In the past year, The Guardian has become more important than ever. The paper played a key role in providing context for the information in the WikiLeaks cables, and its reporting on the “phone-hacking” scandal at Rupert Murdoch’s News Corporation was the media story of the year. But, as a well reported story in the German newsweekly Der Spiegel points out, these journalistic triumphs have not helped its bottom line. “In purely economic terms,” the article reports, with typical German bluntness, “it’s a complete fiasco.”
Guardian editor Alan Rusbridger has pursued an innovative, daring, and potentially ruinous strategy of prioritizing the paper’s free Web site over its print edition. The Guardian publishes so much more content online than it does in print that its online version is clearly superior, even if one values the convenience of print. This is impressively forward-looking. It’s also financially stupid, since the Web site generates far less revenue, since the ads there sell for much less. (Although I’m far more familiar with the economics of U.S. newspapers than their U.K. counterparts, the cover price of most publications barely covers the costs of printing and distribution.) The better the Guardian Web site gets, the more readers will choose it over the print edition. At a time when most media executives complain about being forced to trade analog dollars for digital dimes, Rusbridger is actually making an effort to do so.
One could argue that this is painful but necessary, that the Guardian needs to eat its own lunch before someone else does. Maybe so. The question is whether a publication on this path will end up looking anything like the Guardian as we know it. To his credit, Rusbridger isn’t afraid of change. He wants to maximize his paper’s online audience, and integrate crowdsourcing into its reporting process in a way that helps it do more with less. It’s a noble vision.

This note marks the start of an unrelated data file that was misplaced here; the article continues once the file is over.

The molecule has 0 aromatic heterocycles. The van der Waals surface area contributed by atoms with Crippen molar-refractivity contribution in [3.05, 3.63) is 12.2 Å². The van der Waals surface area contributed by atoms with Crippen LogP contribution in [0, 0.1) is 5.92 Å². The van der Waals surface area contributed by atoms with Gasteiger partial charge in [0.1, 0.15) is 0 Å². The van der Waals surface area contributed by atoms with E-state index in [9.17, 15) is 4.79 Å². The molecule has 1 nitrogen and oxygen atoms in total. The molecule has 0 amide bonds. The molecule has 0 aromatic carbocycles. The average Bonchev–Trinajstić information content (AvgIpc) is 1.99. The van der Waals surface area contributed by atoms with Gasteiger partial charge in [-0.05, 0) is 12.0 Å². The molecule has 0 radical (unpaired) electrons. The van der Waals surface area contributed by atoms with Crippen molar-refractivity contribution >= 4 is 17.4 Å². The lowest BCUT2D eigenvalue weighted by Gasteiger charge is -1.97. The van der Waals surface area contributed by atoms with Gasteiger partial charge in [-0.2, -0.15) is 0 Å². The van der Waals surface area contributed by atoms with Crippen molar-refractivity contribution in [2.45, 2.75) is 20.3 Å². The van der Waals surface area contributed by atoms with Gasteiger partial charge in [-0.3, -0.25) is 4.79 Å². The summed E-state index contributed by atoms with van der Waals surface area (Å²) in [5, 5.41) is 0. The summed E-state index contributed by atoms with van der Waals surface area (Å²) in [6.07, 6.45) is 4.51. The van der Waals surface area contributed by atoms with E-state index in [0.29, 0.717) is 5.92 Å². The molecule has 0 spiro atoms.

The reality doesn’t look as good. The paper got its phone-hacking scoops the old-fashioned way: With great reporting by professional journalists. And as its online strategy causes revenue to fall further, it will be forced to cut journalist jobs, as it has already. A smaller staff will produce fewer of the scoops that set the Guardian apart from other English papers.
On some level, Rusbridger knows this: He recently acknowledged that “We need reporters who go out and do reporting,” as opposed to relying only on social media tools. The question is why he’s pursuing a business strategy that will require him to lay off more of them – and whether he’ll be able to change course before he significantly weakens the paper’s journalism.